Posted by Abe Sauer on December 16, 2014 05:31 PM
Details about the new Bond film Spectre continue to leak out. But we're not talking about the plot, but the product placement.
Before the Sony data leakbrought red faces to Sony Pictures execs, 007's film producers announced the film's car: a teardrop knife-blade DB10 from Aston Martin which was revealed at the new film's naming press event.
Now comes news of Bond's preferred booze brand in Spectre. And no, it's not Heineken. And yes, it will be shaken, not stirred.Continue reading...
Posted by Abe Sauer on February 29, 2012 11:01 AM
Product placement in the US has never been bigger. Meanwhile, in the UK, product placement is exploding… in 2013.
Since the UK authorities opened up the media market to product placement in February 2011, little action has been taken. A flood of product choking British screens, the very thing critics warned about, has not happened. In fact, nothing remotely close has occurred. Fewer than 20 paid placements have been arranged in the last year. But don't despair!Continue reading...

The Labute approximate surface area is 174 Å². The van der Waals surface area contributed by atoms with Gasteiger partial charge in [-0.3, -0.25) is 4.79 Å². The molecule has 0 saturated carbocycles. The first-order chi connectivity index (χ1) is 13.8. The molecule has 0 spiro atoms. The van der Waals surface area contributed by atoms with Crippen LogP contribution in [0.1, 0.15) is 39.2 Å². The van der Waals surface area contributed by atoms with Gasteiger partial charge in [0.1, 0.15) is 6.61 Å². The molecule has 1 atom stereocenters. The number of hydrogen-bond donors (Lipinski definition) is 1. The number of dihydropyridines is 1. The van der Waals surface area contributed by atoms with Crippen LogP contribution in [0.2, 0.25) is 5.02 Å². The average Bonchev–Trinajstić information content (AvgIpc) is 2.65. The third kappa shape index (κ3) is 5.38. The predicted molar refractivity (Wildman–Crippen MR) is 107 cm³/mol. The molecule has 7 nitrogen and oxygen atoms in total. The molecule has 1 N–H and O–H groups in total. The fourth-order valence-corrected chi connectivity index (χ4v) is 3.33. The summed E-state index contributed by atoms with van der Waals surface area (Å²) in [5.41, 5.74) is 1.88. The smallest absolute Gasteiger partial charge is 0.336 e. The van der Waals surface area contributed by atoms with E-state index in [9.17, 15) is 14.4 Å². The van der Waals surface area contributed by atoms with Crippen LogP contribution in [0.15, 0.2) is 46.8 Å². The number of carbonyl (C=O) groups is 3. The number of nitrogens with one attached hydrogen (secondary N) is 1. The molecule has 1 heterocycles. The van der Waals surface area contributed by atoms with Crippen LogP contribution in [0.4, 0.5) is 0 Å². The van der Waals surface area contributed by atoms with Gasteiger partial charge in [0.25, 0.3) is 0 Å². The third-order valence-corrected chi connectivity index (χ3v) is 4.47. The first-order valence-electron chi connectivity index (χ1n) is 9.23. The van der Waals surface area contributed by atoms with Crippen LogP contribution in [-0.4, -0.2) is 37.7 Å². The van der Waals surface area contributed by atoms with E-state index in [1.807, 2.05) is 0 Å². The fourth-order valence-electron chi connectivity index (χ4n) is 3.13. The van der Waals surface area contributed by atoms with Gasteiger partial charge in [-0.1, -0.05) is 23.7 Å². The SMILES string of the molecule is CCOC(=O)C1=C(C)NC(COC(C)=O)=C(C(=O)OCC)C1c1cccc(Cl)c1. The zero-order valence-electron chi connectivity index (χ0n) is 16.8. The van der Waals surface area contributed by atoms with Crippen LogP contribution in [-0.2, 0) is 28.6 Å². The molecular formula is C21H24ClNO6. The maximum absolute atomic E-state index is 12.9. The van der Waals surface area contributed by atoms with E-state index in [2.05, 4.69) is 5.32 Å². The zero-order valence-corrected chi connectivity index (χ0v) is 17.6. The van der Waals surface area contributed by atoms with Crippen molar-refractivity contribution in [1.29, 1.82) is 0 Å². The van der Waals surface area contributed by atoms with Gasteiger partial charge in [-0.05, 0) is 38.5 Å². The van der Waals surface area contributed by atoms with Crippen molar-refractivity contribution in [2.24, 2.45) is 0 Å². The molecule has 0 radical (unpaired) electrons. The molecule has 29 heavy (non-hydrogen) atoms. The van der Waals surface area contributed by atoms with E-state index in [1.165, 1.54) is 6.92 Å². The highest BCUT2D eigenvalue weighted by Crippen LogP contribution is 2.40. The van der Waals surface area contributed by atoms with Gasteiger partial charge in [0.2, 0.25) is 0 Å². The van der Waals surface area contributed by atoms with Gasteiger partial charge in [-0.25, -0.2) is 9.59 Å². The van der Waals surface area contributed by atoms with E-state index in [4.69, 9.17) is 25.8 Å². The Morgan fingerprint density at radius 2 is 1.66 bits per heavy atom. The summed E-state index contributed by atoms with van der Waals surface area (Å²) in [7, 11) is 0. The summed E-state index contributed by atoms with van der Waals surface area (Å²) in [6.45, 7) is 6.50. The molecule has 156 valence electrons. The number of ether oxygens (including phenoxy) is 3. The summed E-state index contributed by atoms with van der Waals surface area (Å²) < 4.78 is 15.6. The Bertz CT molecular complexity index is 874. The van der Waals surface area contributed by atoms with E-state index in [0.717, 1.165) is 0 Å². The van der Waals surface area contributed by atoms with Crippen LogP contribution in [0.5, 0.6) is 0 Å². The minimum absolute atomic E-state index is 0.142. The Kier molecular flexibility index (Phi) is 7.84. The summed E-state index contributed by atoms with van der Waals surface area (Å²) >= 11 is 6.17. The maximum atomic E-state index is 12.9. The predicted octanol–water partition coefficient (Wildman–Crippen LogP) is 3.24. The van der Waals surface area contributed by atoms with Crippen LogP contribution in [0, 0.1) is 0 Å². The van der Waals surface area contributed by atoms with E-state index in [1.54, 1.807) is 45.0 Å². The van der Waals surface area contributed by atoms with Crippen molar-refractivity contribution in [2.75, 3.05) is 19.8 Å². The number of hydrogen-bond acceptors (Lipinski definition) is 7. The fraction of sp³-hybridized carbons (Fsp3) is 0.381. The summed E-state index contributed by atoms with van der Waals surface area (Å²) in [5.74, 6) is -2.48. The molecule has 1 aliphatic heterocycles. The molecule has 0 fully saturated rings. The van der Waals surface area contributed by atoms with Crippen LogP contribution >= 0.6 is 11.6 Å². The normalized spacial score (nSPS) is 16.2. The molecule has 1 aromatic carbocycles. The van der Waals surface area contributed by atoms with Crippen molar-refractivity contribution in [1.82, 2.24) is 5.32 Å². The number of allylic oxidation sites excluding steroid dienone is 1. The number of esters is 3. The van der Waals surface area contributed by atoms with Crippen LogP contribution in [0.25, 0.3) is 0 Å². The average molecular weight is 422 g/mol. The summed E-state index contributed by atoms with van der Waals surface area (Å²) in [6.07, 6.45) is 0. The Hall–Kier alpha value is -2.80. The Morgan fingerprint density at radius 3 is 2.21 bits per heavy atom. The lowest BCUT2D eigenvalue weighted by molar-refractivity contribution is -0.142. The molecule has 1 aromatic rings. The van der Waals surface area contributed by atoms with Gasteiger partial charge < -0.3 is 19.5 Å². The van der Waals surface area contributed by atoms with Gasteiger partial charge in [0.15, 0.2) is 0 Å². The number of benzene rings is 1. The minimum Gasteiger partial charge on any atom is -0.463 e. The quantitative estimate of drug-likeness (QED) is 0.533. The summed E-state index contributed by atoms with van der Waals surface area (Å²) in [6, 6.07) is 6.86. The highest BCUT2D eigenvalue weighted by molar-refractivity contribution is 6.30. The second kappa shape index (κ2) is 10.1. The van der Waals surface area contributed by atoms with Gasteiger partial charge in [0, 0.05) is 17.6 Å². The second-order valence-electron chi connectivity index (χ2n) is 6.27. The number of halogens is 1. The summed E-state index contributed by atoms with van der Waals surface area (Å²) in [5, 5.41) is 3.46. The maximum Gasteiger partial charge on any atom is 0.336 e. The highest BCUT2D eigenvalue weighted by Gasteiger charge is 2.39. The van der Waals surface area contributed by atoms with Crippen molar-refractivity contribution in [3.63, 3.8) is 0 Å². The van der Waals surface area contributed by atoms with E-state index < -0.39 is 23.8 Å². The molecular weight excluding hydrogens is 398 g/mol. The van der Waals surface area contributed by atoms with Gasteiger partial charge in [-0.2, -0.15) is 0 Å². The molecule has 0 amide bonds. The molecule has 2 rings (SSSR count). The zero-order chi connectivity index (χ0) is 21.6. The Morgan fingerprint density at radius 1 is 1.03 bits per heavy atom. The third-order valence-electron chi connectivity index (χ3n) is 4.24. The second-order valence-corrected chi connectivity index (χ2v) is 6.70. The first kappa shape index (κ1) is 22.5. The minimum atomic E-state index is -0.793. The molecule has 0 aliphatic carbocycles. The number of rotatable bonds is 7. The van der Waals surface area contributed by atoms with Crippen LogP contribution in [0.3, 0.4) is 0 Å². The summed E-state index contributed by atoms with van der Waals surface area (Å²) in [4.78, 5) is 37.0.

Posted by Abe Sauer on July 13, 2011 11:30 AM
Celebrities getting paid for tweeting brand mentions is nothing new in the US.
Last year we looked at sponsored tweets middleman Sponsored Tweets and its stable of ready-and-tweeting celebs. We found famous names such as NFL star Nick Mangold and Lindsey Lohan getting, respectively, $1,764.75 to $2,985.80 per tweet. Even Kim Kardashian was available for the right price.
Twitter, meanwhile, is opening the floodgates to brand marketers by ramping up "promoted tweets" next month — a move that will, according to All Things D, "give marketers a chance to place their message directly in front of users who follow particular brands, via ads that will show up when a user first logs on to Twitter.com."
But over in the UK, they're still struggling with product placement tweets from celebrities. Now, the ISBA, which represents British advertisers, is pondering producing a guide on celebrity Twitter endorsements for its members. But how enforceable could any rules possibly be?Continue reading...